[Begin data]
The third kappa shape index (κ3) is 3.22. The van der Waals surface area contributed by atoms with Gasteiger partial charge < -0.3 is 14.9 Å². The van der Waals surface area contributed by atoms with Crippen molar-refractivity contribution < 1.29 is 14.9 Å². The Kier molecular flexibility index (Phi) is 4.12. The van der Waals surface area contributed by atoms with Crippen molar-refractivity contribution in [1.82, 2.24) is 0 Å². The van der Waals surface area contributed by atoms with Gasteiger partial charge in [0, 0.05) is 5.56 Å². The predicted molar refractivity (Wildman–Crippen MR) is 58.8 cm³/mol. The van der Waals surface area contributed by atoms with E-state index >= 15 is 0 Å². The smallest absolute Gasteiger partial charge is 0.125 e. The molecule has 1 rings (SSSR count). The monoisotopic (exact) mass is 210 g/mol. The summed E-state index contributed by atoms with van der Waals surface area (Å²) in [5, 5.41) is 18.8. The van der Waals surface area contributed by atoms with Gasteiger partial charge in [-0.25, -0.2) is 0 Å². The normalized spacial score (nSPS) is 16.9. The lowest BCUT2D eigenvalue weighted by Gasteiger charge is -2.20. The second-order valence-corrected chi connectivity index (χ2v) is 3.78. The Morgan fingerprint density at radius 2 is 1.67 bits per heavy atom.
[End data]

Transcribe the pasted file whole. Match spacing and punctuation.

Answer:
The third kappa shape index (κ3) is 3.22. The van der Waals surface area contributed by atoms with Gasteiger partial charge < -0.3 is 14.9 Å². The van der Waals surface area contributed by atoms with Crippen molar-refractivity contribution < 1.29 is 14.9 Å². The Kier molecular flexibility index (Phi) is 4.12. The van der Waals surface area contributed by atoms with Crippen molar-refractivity contribution in [1.82, 2.24) is 0 Å². The van der Waals surface area contributed by atoms with Gasteiger partial charge in [0, 0.05) is 5.56 Å². The predicted molar refractivity (Wildman–Crippen MR) is 58.8 cm³/mol. The van der Waals surface area contributed by atoms with E-state index >= 15 is 0 Å². The smallest absolute Gasteiger partial charge is 0.125 e. The molecule has 1 rings (SSSR count). The monoisotopic (exact) mass is 210 g/mol. The summed E-state index contributed by atoms with van der Waals surface area (Å²) in [5, 5.41) is 18.8. The van der Waals surface area contributed by atoms with Gasteiger partial charge in [-0.25, -0.2) is 0 Å². The normalized spacial score (nSPS) is 16.9. The lowest BCUT2D eigenvalue weighted by Gasteiger charge is -2.20. The second-order valence-corrected chi connectivity index (χ2v) is 3.78. The Morgan fingerprint density at radius 2 is 1.67 bits per heavy atom.